Dollar LincolnIf you are planning to purchase a home in Silicon Valley, most likely you’ll be working with a real estate professional and together you will use either the California Association of Realtors (CAR) purchase agreement form or the Peninsula Regional Data Source contract (PRDS). Both of them begin with the same basics: who is making the offer, what property is involved, how much is being offered to the home owner and how much is being put down or put into escrow as an initial deposit or good faith deposit.

What is the initial deposit in real estate contracts?

The initial deposit, or good faith deposit, is the amount of money which the buyer puts into the escrow account at the beginning of the transaction. It is usually given in a personal check, which is cashed within a day or two of being brought to the escrow holder (in our area, that’s a title company – in southern California, they tend to use escrow companies or even one of the real estate brokers).  Some home buyers wire in the funds. Either way, unless the boilerplate is changed, the money is due within 3 business days of contract acceptance.

How much is the initial deposit?

In Santa Clara County, or the San Jose area, most often the initial deposit is 3%.  I have occasionally seen offers with as little as 1% (and years ago, as low as $1,000) on them but have not seen sellers want to take those offers.  They want to know that the buyer they get into contract with “has a little skin in the game”.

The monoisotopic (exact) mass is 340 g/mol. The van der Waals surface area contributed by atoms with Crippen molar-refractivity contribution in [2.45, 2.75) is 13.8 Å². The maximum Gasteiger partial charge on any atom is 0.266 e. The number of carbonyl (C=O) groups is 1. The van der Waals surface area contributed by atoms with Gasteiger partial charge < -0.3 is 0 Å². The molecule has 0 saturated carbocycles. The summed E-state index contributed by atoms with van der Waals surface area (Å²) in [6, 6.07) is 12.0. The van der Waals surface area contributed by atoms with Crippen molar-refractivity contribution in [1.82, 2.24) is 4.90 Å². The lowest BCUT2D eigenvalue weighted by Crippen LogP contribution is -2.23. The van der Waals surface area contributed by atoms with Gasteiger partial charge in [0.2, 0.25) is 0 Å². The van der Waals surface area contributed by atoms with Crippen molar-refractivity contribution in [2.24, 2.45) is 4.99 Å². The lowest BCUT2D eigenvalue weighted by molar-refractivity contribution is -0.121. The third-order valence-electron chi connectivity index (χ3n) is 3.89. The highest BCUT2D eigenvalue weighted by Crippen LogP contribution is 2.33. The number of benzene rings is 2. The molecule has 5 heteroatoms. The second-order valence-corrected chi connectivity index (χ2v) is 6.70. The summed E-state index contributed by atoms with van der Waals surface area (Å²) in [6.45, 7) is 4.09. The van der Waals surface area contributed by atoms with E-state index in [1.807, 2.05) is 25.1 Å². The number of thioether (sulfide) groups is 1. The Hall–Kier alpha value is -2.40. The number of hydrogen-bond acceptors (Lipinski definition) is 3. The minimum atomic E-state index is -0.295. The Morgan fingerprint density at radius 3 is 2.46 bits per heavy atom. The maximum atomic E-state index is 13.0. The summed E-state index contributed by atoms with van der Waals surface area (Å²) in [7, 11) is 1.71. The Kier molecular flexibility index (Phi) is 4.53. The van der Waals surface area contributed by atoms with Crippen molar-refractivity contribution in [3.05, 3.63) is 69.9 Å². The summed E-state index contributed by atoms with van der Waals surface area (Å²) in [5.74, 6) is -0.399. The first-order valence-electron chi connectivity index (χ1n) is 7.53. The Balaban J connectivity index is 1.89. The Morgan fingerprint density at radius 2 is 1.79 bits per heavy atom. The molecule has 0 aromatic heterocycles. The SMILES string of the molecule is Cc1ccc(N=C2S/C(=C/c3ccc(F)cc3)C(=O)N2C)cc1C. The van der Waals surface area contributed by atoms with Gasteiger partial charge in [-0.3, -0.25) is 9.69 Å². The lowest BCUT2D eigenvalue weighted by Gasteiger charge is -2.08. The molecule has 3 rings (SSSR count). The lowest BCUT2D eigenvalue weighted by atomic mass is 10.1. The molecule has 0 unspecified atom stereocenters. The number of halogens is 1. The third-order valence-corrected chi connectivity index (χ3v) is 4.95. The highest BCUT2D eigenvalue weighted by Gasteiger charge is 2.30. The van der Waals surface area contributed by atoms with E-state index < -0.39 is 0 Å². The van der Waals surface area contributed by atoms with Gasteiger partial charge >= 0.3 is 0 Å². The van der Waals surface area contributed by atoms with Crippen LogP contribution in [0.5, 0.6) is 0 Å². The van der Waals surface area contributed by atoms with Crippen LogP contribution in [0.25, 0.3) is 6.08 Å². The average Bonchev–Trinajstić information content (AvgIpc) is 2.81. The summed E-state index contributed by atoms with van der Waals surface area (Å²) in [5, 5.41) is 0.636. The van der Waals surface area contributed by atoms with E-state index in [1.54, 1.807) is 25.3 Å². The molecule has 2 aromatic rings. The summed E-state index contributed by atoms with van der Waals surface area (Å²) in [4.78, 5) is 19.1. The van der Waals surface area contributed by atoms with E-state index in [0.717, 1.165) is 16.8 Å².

Why is an initial deposit needed?

The reason for the good good faith deposit is so that you’ve put money at risk should you default. Defaulting is not just leaving with cause during allowed timeframes, but something much worse, leaving after you’ve fully committed (or other breaches of contract).

Why three percent?  The 3% is tied to liquidated damages and the maximum limit for that is 3%.

Some real estate trainers encourage aggressive buyers (or those in multiple offer situations) to put more than 3% down to make the point that they are serious enough to tie up more money in escrow – even if the liquidated damages clause keeps anything over 3% from ever being at risk in case of a default.  It does get the seller’s attention!

Is the initial deposit handled differently if it’s a short sale?

Short sales are mostly a thing of the past here now, but this question arises so let’s talk about it. Usually buyers will not put any money into escrow until there’s bank approval for the short sale (and it’s a sure thing that they CAN buy the house).  But some listing agents are now demanding money in escrow – and also that the buyer have inspections done – prior to bank approval.

My personal opinion is that paying for inspections and appraisals without the lender approval puts the buyer in a terrible position of putting everything at risk (money on inspections, appraisal etc.) without the assurance that the seller will be able to close escrow.  So I would advise against this practice if I were representing the buyer since it’s a potential waste of money.

That said, I completely understand that many short sale sellers have been burned in the past by buyers who put offers on multiple houses at once, which of course is unethical since they were incapable of buying all of them.  The idea was that they’d tie up several homes and the first one with an approval would win.  But by keeping the others knotted up, they literally moved those other sellers closer to foreclosure. Terrible.  So I understand and support putting some money in escrow with short sales.  Often suggested: 1% upfront, 2% more when they get bank approval.  Each sale is different though, so talk with your Realtor about it.